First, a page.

Broadband Communities

OCT 2018

BROADBAND COMMUNITIES is the leading source of information on digital and broadband technologies for buildings and communities. Our editorial aims to accelerate the deployment of Fiber-To-The-Home and Fiber-To-The-Premises.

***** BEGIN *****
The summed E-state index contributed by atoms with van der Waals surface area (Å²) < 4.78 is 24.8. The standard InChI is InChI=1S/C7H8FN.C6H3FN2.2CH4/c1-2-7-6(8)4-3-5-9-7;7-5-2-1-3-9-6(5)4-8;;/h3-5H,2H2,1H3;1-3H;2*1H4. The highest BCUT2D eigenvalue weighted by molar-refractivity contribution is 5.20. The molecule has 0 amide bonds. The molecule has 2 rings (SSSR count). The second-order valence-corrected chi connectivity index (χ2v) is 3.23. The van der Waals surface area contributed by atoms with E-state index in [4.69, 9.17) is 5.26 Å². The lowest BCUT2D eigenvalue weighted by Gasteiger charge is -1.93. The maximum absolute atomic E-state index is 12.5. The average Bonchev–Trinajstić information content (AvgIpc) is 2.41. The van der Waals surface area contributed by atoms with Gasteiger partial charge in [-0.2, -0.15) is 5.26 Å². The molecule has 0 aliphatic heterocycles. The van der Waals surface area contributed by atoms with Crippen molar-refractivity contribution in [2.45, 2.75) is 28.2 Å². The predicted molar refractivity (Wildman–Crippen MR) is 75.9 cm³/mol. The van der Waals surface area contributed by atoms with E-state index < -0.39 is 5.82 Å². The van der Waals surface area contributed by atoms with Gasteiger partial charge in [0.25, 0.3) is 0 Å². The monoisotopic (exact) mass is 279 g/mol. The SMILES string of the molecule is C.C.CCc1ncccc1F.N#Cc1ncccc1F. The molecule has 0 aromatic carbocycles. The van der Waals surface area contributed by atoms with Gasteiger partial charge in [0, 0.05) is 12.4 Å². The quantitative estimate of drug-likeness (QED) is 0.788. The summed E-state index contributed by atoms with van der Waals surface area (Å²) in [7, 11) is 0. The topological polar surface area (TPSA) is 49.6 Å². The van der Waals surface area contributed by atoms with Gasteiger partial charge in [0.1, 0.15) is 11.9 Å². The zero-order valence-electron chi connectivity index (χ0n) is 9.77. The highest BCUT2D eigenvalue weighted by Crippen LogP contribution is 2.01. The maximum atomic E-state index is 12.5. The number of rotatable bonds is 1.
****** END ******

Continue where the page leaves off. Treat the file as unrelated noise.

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BROADBAND APPLICATIONS | B R O A D B A N D C O M M U N I T I E S | w w w. b r o a d b a n d c o m m u n i t i e s . c o m | O C T O B E R 2 0 1 8 Telehealth and the Digital Divide Telehealth holds the promise of reducing health care costs and improving health outcomes. However, inadequate broadband in both rural and urban areas prevents telehealth services from reaching those who most need them. By Craig Settles / Gigabit Nation T he internet enables patients to be more educated about and participate more in their own health care and enables doctors to be more knowledgeable. As telehealth gains in popularity, it is discussed most often in terms of rural health care. However, quantitative and qualitative research suggest that telehealth is not only a rural issue. No doubt, rural broadband and health care (and by extension, telehealth) urgently need help. But broadband and telehealth in urban areas need help, too. Telehealth advocates often cite the technology's benefits to patients in rural areas two or three hours away from the nearest medical facility. However, travel-time issues plague urban areas as well because of the redlining inadvertently caused by public transportation. "In North Omaha, the public transportation systems are inadequate, so a person trying to get to the main hospital in downtown Omaha may take two hours or more for what should be a 20-minute car ride," states Jennifer Amis, CEO of Encounter Telehealth. It's easy to cast broadband and telehealth challenges in a way that pits urban against rural interests. However, a thorough needs analysis may find that rural and urban communities face similar hurdles – and rewards – and that community-owned broadband can address these issues. For example, the rural digital divide is even more troubling for rural Americans of color. A recent study by Free Press shows that 63 percent of the people living in rural blocks in which people of color make up 90 percent or more of the total population have no wired provider offering 25 Mbps or higher downstream speeds, yet only 39 percent have no provider at this speed threshold in rural blocks where the population is more than 90 percent white. RURAL AND URBAN DIGITAL DIVIDES Communities cannot have telehealth without reliable, fast broadband. Telehealth vendors try to compensate in areas with sketchy broadband by condensing their applications to perform better on cellular networks. However, this strategy doesn't solve the problem. "Our platform works well over cellular," says Amis. "However, if an area has bad broadband, it probably has bad cell phone reception as well." ere is ample data about the lack of good broadband in rural areas. For example, only 58 percent of rural Americans have broadband installed in their homes, according to the Pew Research Center, and those who do often pay exorbitant prices for sluggish speeds. But what about urban areas? "e public has been misinformed," said Eric Brown, president of California Telehealth Network (CTN). "Often in the public discourse, when telehealth is discussed, rural health gets the headlines. ere's no doubt that the rural areas need assistance. But there's a lot of work still needed in urban areas – more than people think." What about articles that say only 4 percent of urban residents don't have broadband

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